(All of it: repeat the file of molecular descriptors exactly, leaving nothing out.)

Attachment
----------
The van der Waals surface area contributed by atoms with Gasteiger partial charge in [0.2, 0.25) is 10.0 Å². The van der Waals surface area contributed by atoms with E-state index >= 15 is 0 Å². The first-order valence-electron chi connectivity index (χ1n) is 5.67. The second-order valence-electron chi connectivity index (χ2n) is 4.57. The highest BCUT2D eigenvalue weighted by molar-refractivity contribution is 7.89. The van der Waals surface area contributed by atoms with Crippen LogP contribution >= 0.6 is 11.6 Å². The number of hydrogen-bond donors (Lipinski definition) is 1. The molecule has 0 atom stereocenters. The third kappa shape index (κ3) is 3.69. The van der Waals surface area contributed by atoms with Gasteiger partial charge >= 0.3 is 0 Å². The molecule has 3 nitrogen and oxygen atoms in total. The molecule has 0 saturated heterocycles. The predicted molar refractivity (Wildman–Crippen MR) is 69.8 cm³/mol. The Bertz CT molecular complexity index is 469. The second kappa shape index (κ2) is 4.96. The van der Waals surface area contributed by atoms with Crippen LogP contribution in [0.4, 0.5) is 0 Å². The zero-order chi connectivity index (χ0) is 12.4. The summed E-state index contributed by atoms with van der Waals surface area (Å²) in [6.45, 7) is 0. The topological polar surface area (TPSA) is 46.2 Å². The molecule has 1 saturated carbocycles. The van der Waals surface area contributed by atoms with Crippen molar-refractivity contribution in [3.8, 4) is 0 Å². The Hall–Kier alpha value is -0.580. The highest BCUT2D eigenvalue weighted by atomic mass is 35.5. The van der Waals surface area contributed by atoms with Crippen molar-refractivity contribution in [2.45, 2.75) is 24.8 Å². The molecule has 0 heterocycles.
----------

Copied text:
The van der Waals surface area contributed by atoms with Gasteiger partial charge in [0.2, 0.25) is 10.0 Å². The van der Waals surface area contributed by atoms with E-state index >= 15 is 0 Å². The first-order valence-electron chi connectivity index (χ1n) is 5.67. The second-order valence-electron chi connectivity index (χ2n) is 4.57. The highest BCUT2D eigenvalue weighted by molar-refractivity contribution is 7.89. The van der Waals surface area contributed by atoms with Crippen LogP contribution >= 0.6 is 11.6 Å². The number of hydrogen-bond donors (Lipinski definition) is 1. The molecule has 0 atom stereocenters. The third kappa shape index (κ3) is 3.69. The van der Waals surface area contributed by atoms with Gasteiger partial charge >= 0.3 is 0 Å². The molecule has 3 nitrogen and oxygen atoms in total. The molecule has 0 saturated heterocycles. The predicted molar refractivity (Wildman–Crippen MR) is 69.8 cm³/mol. The Bertz CT molecular complexity index is 469. The second kappa shape index (κ2) is 4.96. The van der Waals surface area contributed by atoms with Crippen LogP contribution in [0.4, 0.5) is 0 Å². The zero-order chi connectivity index (χ0) is 12.4. The summed E-state index contributed by atoms with van der Waals surface area (Å²) in [6.45, 7) is 0. The topological polar surface area (TPSA) is 46.2 Å². The molecule has 1 saturated carbocycles. The van der Waals surface area contributed by atoms with Crippen molar-refractivity contribution in [3.8, 4) is 0 Å². The Hall–Kier alpha value is -0.580. The highest BCUT2D eigenvalue weighted by atomic mass is 35.5. The van der Waals surface area contributed by atoms with Crippen molar-refractivity contribution in [2.45, 2.75) is 24.8 Å². The molecule has 0 heterocycles.